|No. 1 LSU, No. 3 Clemson ready for doozy of a title game|
LSU is ranked No. 1 in the country and has been the most talked-about team in college football this season.
Quarterback Joe Burrow won the Heisman Trophy in historic fashion, and he's the main reason LSU is favored to beat Clemson in the College Football Championship on Monday night in New Orleans.
No. 3 Clemson is 14-0 -- like LSU. But unlike LSU, Clemson is also the defending national champion, winner of 29 consecutive games, and looking for its third national championship in four seasons.
"It's always good to have experience," Clemson coach Dabo Swinney told reporters this week, "but we won the National Championship with a true freshman quarterback (Trevor Lawrence) last year. That was supposedly a disadvantage for us, so I don't buy any of that stuff."
Lawrence is 25-0 as a starter, having taken over early last season. He threw two touchdown passes, ran for more than 100 yards, including a 67-yard touchdown, and drove the Tigers 94 yards to the winning touchdown with less than two minutes remaining in a 29-23 victory against No. 2 Ohio State in the CFP Semifinal at the Fiesta Bowl.
"He makes some big-time plays in big-time ball games and for a big chunk of yards," LSU coach Ed Orgeron said. "Obviously, he made some big gains against Ohio State, which helped them win the game."
But just as LSU has gotten more attention than Clemson this season, so too has Burrow gotten more attention than Lawrence. Burrow broke the SEC single-season records for touchdown passes and passing yards.
"We have five NFL guys in routes every single snap, and it's tough to cover," Burrow said. "We're a tough matchup for a lot of people, and then I just try to get the ball in (his receivers') hands on time and accurately and then let them do the rest."
While the offense is a marquee unit for LSU, Clemson's defense has drawn the most attention during its championship runs, though both teams are obviously complete teams.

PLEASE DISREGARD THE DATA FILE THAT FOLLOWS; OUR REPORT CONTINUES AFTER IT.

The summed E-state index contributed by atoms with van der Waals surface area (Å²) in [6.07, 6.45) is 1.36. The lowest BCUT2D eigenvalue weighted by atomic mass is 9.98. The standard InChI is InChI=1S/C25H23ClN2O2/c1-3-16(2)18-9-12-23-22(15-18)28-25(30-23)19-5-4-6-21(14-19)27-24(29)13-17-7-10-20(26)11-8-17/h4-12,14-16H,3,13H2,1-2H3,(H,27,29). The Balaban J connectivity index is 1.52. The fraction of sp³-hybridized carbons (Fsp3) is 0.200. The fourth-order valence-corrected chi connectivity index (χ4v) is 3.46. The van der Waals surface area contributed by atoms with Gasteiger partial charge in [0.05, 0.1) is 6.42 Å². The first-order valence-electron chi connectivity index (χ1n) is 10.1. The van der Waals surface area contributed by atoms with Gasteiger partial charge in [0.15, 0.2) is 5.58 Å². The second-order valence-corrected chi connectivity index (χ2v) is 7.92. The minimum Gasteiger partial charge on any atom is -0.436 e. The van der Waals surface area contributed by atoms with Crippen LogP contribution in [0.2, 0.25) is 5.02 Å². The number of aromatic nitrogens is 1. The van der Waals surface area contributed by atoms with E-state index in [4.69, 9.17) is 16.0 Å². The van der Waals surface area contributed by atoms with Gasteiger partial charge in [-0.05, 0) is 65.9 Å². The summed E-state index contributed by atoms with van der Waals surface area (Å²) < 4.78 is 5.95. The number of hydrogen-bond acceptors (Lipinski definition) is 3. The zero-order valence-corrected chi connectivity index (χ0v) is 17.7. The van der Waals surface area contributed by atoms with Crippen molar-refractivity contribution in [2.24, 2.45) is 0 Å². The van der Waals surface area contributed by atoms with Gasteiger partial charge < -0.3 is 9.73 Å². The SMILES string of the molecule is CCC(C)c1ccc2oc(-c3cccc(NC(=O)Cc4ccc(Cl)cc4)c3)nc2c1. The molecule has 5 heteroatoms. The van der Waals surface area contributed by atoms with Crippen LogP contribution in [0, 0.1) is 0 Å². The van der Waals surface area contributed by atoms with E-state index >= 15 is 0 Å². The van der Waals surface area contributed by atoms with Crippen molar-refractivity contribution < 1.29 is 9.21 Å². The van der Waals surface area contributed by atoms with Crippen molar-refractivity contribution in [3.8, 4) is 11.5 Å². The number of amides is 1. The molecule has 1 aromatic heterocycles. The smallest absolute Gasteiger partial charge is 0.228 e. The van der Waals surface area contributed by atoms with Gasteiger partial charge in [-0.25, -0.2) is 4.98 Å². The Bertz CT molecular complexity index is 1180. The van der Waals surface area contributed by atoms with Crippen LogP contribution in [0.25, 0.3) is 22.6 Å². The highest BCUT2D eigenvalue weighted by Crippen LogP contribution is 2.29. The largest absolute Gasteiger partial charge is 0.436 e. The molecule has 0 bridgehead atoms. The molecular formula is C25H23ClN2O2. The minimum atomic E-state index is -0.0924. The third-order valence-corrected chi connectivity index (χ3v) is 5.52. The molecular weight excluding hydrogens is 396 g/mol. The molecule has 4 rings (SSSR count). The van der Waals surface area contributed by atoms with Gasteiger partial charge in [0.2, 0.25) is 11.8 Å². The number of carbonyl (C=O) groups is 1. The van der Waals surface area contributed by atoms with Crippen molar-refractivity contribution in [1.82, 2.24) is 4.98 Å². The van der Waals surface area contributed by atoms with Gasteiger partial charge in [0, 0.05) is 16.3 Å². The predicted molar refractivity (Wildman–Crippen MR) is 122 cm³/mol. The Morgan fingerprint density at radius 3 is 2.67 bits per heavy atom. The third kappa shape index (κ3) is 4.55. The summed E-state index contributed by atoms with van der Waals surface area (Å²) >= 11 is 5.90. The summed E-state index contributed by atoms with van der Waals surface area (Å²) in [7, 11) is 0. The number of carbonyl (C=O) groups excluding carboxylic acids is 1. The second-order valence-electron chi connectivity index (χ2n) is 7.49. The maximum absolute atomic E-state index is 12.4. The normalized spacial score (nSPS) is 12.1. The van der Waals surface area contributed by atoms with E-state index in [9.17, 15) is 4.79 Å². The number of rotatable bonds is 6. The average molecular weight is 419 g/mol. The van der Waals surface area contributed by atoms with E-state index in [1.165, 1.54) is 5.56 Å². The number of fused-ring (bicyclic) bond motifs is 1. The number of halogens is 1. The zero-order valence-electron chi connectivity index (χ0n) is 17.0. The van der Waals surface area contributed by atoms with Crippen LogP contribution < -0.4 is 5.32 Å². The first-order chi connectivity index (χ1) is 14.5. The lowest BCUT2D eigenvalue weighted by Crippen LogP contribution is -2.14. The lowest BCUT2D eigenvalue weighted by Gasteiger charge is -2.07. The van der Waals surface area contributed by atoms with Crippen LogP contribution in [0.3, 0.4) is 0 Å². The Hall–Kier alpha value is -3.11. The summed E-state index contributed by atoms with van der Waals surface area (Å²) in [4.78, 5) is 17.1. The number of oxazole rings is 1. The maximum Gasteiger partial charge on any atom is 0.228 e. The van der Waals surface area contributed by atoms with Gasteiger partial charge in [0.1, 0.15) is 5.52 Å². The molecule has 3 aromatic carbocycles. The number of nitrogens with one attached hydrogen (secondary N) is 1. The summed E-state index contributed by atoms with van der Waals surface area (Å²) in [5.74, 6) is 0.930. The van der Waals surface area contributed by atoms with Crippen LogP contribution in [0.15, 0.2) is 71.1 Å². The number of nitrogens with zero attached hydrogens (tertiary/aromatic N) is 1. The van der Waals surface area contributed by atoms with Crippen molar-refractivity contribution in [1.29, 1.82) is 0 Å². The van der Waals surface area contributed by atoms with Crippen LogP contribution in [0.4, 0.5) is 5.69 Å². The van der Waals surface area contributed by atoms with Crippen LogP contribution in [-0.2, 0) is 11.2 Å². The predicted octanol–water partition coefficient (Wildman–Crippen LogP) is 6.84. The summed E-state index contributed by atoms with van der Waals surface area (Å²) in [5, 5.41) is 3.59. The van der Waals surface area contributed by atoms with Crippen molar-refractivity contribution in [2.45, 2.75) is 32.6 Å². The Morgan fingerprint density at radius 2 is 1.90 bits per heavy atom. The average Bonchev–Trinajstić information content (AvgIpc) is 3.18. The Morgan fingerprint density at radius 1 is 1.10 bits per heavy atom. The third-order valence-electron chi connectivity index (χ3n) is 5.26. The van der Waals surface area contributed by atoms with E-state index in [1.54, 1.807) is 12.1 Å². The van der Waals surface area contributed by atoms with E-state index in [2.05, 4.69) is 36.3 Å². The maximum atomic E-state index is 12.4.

Clemson allows the fewest points of any team in the country (11.5 per game) and the second-fewest yards (264.1).
"You can tell that they have 11 really smart guys," Burrow said. "They do a lot of different things on defense, and they have a really good coach (defensive coordinator Brent Venables) that makes it difficult."
The LSU defense was inconsistent for much of the season and bottomed out when it allowed 402 rushing yards and 614 total yards to Ole Miss in a 58-37 win in mid-November.
But in the four games since, LSU has allowed averages of just 86 rushing yards, 184 passing yards and 16.3 points.
"I think after the Ole Miss game, it was kind of a turnaround for us," All-America safety Grant Delpit said. "I think we just kind of lit a fire and started playing LSU football after that."
The home-state crowd figures to favor LSU just as the oddsmakers have favored them. But Clemson is the been-there-done-that team in this matchup.
"I've been blessed to be a part of all four National Championship appearances all the way back to my redshirt year," senior linebacker Chad Smith said. "That's pretty surreal."
LSU has beaten six teams that were ranked in the Top 10 when they played. Clemson's first game against a Top 10 team came against Ohio State, but it showed its championship pedigree by overcoming a 16-0 deficit to win.
"It's a great matchup, the two best teams for this year, two great quarterbacks," Swinney said. "That's the way a championship game ought to be."
--Field Level Media